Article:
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Guillermo J. Senmartin, Esq.
Guillermo J. Senmartin, Esq., Immigration Lawyer
Category: Immigration Law
Satisfied Customers: 105700
Experience:  10+ years of experience in various aspects of U.S. Immigration Law.
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2 years ago my husband was convicted of class c misdemeanor

Customer Question

Hi there. 2 years ago my husband was convicted of class c misdemeanor disorderly conduct. He was approved after that for a renewal of his green card. Now he wants to apply for citizenship. Will he be denied?
JA: What is your official status? Do you have any pending applications or petitions with USCIS?
Customer: Permanent resident
JA: Have you talked to a lawyer yet?
Customer: No
JA: Anything else you think the lawyer should know?
Customer: He was charged with aggravated assault, moral turpitude
Submitted: 4 months ago.
Category: Immigration Law
Expert:  Guillermo J. Senmartin, Esq. replied 4 months ago.

Hello! My name is***** and I am a licensed attorney with more than 14 years of experience. I am here to assist you with your questions. Please understand that if I ask you for additional information, you are NOT charged again and our communications are NOT timed. So please see this as a relaxed conversation between friends. I am here to help.

Assuming that the aggravated assault was reduced to disorderly conduct, that is a minor crime, but since U.S. Citizenship is not a requirement to stay in the U.S., they can be much harsher with the requirements. I recommend not applying for U.S. Citizenship until a full 5 years have passed since his criminal case was closed INCLUDING any time on probation. If he applies earlier than that, they most likely will deny him and he will lose $680 and will just have to apply again when 5 years have passed since the close of his criminal case.

My goal is to provide you with excellent service – if you feel you have received anything less, please reply back as I am happy to address follow-up questions and there is no additional charge. Also, should you need to chat on the phone, private email or need help reviewing documentation, I am happy to do so for a small additional cost. Let me know if you are interested in these – I am happy to give you more details! If you have no further questions (at this time) please leave a positive rating for my service. I would sincerely ***** ***** You can do that by clicking on the 3rd, 4th or 5th stars or smiley faces if you see them. If you do not see any stars or smiley faces, please click on my name and they should come out. Also, your session does NOT close when leaving a positive rating, so you can continue to ask additional questions without additional charge. Thank you for your understanding.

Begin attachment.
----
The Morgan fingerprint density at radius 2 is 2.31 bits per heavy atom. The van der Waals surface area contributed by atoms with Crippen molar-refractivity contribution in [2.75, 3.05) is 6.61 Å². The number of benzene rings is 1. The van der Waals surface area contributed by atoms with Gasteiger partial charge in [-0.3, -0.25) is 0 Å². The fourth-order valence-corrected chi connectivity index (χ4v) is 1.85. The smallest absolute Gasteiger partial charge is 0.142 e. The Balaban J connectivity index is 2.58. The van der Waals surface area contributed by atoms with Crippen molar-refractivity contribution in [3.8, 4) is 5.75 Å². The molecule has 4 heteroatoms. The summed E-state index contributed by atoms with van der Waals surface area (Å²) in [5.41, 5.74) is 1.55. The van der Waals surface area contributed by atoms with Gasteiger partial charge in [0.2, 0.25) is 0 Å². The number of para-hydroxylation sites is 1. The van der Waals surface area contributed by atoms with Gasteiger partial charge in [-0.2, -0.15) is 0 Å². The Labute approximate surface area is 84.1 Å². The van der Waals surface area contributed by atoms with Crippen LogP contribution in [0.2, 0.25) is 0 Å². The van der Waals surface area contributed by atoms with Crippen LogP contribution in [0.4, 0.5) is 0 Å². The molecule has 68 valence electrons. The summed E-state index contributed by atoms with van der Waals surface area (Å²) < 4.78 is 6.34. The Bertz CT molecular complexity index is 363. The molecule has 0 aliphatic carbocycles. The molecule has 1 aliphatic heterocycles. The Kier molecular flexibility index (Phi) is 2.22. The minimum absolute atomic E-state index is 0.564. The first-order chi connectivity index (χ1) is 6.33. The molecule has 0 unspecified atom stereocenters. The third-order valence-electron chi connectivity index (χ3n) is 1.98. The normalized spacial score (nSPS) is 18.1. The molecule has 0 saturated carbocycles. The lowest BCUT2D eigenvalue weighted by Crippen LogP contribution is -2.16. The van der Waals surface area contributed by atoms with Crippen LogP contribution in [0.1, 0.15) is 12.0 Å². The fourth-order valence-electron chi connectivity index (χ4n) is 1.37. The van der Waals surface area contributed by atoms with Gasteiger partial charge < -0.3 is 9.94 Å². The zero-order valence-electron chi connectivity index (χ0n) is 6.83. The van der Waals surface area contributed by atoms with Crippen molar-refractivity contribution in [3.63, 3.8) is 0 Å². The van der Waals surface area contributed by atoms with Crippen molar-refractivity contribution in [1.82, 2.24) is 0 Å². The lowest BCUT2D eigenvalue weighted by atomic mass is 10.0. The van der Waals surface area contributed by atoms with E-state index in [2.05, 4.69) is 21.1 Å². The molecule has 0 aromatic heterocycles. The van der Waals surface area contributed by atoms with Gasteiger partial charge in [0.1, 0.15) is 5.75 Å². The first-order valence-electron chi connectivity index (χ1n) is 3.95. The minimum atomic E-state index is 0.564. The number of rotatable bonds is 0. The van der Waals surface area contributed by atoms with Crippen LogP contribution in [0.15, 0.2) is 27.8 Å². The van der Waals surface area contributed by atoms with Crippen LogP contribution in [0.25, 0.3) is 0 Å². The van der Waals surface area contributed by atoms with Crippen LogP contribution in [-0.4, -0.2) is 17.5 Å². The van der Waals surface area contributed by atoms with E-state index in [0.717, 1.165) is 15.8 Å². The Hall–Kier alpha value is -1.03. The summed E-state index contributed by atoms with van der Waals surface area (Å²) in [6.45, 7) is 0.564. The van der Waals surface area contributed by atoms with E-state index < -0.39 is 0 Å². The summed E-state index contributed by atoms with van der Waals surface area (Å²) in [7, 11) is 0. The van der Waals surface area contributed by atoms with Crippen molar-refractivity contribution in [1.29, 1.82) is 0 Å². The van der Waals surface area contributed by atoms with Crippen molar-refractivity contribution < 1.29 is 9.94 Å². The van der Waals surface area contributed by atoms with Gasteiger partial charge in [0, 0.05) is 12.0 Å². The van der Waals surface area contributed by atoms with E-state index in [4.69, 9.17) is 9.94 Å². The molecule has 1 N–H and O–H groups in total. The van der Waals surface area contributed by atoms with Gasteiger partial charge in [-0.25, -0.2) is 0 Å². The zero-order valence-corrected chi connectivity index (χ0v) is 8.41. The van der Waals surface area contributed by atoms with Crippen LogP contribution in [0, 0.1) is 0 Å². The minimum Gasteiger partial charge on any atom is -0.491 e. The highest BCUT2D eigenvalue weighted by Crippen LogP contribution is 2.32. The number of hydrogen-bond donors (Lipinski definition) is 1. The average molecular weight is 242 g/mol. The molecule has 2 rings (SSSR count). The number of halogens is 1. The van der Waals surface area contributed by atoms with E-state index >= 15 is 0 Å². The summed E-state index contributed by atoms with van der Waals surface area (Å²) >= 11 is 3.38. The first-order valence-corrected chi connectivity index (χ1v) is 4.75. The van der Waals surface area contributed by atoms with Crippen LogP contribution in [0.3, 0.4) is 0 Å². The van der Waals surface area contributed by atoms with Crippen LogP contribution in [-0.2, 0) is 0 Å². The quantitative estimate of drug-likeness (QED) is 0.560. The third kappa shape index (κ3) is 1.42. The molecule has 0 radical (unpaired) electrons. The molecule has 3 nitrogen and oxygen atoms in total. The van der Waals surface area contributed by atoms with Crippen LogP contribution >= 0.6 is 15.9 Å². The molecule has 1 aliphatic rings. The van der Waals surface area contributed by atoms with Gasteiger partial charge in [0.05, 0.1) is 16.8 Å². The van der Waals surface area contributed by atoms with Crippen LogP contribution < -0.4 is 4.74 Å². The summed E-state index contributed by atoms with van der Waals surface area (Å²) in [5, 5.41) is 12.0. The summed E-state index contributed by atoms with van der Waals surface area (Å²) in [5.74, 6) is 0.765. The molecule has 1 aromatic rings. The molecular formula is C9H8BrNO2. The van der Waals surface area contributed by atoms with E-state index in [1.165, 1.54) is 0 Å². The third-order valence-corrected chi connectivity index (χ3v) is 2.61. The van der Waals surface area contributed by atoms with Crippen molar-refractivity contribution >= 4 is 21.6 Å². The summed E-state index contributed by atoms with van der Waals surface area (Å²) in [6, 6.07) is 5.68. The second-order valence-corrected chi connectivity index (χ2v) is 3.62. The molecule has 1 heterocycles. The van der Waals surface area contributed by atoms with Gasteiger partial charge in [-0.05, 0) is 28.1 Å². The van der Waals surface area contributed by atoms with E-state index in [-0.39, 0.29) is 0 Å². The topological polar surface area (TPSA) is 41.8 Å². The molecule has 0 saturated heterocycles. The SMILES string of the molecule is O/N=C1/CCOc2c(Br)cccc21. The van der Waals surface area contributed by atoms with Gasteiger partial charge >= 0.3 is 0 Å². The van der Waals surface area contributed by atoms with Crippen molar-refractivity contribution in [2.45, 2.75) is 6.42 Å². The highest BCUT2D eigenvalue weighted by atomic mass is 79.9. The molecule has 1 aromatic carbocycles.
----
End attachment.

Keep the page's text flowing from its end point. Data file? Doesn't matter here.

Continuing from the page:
Customer: replied 4 months ago.
Hi there, thank you so much for your prompt reply. I just wanted to make sure that I clearly understood your reply. I hope you don't mind me repeating my situation for better clarification. My husband had just entered the US and was charged with assault bodily injury to a family member, and moral turptitude. Because of the evidence, he was proven not guilty of these charges and instead, convicted of a class c misdemeanor disorderly conduct. He was given 3 months deferred adjucation proforma along with $500 fine. This was back in August 2014. And this was also right before he was to apply for a renewal of his green card, since the 2 year expiration was near. He was approved of the renewal despite the new convinction, and given a 10 year green card. Now, it's been 4 years since he's been in the US, 2 of which were after the convinction and no issues with the law. If he applied for naturalization, will they look at the charges instead of the conviction and deport him? I spoke to an immigration consultant and they told us that he would literally have to jump through hoops to not get denied because of the conviction. Would this conviction prevent him from becoming a US citizen after the recommended 5 years?
Expert:  Guillermo J. Senmartin, Esq. replied 4 months ago.

No. Disorderly conduct is not a deportable offense. If he admitted to the essential elements of domestic violence, he would be deportable from the U.S., but if he did not and he was ONLY convicted of disorderly conduct, then they should just deny his U.S. Citizenship application if he applies before 5 years have passed since the close of his criminal case. If he waits the 5 years, that case should not prevent him from getting U.S. Citizenship as long as he can prove good moral character during the 5 years before applying and is otherwise eligible.

Let me know if you need anything else, but please do not forget to rate me positively. You can do that by clicking on the 3rd, 4th or 5th stars if you see them, or the smiley faces if you see them. If you do not see the stars or smiley faces, please click on my name and they should come out. Also, we do NOT finish just because it says "Rate to Finish" or something like that. Your question does NOT close and you can continue to ask questions without additional charge on the same question thread even after you leave a positive rating. Thank you for your understanding!

Expert:  Guillermo J. Senmartin, Esq. replied 4 months ago.

Hello Aimee. I'm just following up with you to see how everything is going. Did my answer help? Please let me know. Thank you!

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